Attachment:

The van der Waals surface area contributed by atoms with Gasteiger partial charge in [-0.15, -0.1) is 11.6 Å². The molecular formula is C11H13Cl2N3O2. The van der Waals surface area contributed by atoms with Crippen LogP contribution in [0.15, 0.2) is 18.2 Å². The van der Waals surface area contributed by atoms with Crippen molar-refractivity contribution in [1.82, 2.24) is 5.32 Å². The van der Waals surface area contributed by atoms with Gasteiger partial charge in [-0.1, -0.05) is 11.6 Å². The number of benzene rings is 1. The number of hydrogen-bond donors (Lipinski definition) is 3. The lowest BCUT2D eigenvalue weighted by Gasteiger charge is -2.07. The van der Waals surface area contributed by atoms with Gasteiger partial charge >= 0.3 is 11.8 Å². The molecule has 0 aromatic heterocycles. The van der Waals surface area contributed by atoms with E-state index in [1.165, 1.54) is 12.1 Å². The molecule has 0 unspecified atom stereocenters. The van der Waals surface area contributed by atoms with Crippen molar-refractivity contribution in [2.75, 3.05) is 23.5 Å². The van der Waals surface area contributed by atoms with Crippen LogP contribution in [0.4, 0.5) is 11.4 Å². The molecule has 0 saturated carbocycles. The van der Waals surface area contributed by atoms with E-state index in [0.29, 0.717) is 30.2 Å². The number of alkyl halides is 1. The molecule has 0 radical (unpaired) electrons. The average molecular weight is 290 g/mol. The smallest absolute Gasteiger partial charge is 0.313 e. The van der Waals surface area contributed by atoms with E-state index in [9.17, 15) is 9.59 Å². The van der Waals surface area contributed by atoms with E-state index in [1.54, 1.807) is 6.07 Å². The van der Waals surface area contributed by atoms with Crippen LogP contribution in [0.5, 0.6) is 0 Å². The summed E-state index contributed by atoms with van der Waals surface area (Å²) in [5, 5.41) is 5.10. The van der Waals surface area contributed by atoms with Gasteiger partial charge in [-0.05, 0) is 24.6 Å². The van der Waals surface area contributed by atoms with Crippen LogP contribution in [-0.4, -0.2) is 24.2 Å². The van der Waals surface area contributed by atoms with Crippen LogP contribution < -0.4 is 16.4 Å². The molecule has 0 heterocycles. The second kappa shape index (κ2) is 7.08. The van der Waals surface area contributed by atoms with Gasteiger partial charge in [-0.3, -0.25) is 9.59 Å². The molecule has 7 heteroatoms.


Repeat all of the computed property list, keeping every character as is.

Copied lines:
The van der Waals surface area contributed by atoms with Gasteiger partial charge in [-0.15, -0.1) is 11.6 Å². The molecular formula is C11H13Cl2N3O2. The van der Waals surface area contributed by atoms with Crippen LogP contribution in [0.15, 0.2) is 18.2 Å². The van der Waals surface area contributed by atoms with Crippen molar-refractivity contribution in [1.82, 2.24) is 5.32 Å². The van der Waals surface area contributed by atoms with Gasteiger partial charge in [-0.1, -0.05) is 11.6 Å². The number of benzene rings is 1. The number of hydrogen-bond donors (Lipinski definition) is 3. The lowest BCUT2D eigenvalue weighted by Gasteiger charge is -2.07. The van der Waals surface area contributed by atoms with Gasteiger partial charge >= 0.3 is 11.8 Å². The molecule has 0 aromatic heterocycles. The van der Waals surface area contributed by atoms with E-state index in [1.165, 1.54) is 12.1 Å². The molecule has 0 unspecified atom stereocenters. The van der Waals surface area contributed by atoms with Crippen molar-refractivity contribution in [2.75, 3.05) is 23.5 Å². The van der Waals surface area contributed by atoms with Crippen LogP contribution in [0.4, 0.5) is 11.4 Å². The molecule has 0 saturated carbocycles. The van der Waals surface area contributed by atoms with E-state index in [0.29, 0.717) is 30.2 Å². The number of alkyl halides is 1. The molecule has 0 radical (unpaired) electrons. The average molecular weight is 290 g/mol. The smallest absolute Gasteiger partial charge is 0.313 e. The van der Waals surface area contributed by atoms with E-state index in [9.17, 15) is 9.59 Å². The van der Waals surface area contributed by atoms with E-state index in [1.54, 1.807) is 6.07 Å². The van der Waals surface area contributed by atoms with Crippen LogP contribution in [0.5, 0.6) is 0 Å². The summed E-state index contributed by atoms with van der Waals surface area (Å²) in [5, 5.41) is 5.10. The van der Waals surface area contributed by atoms with Gasteiger partial charge in [-0.05, 0) is 24.6 Å². The van der Waals surface area contributed by atoms with Crippen LogP contribution in [-0.4, -0.2) is 24.2 Å². The van der Waals surface area contributed by atoms with Crippen LogP contribution < -0.4 is 16.4 Å². The molecule has 0 heterocycles. The second kappa shape index (κ2) is 7.08. The van der Waals surface area contributed by atoms with Gasteiger partial charge in [-0.3, -0.25) is 9.59 Å². The molecule has 7 heteroatoms.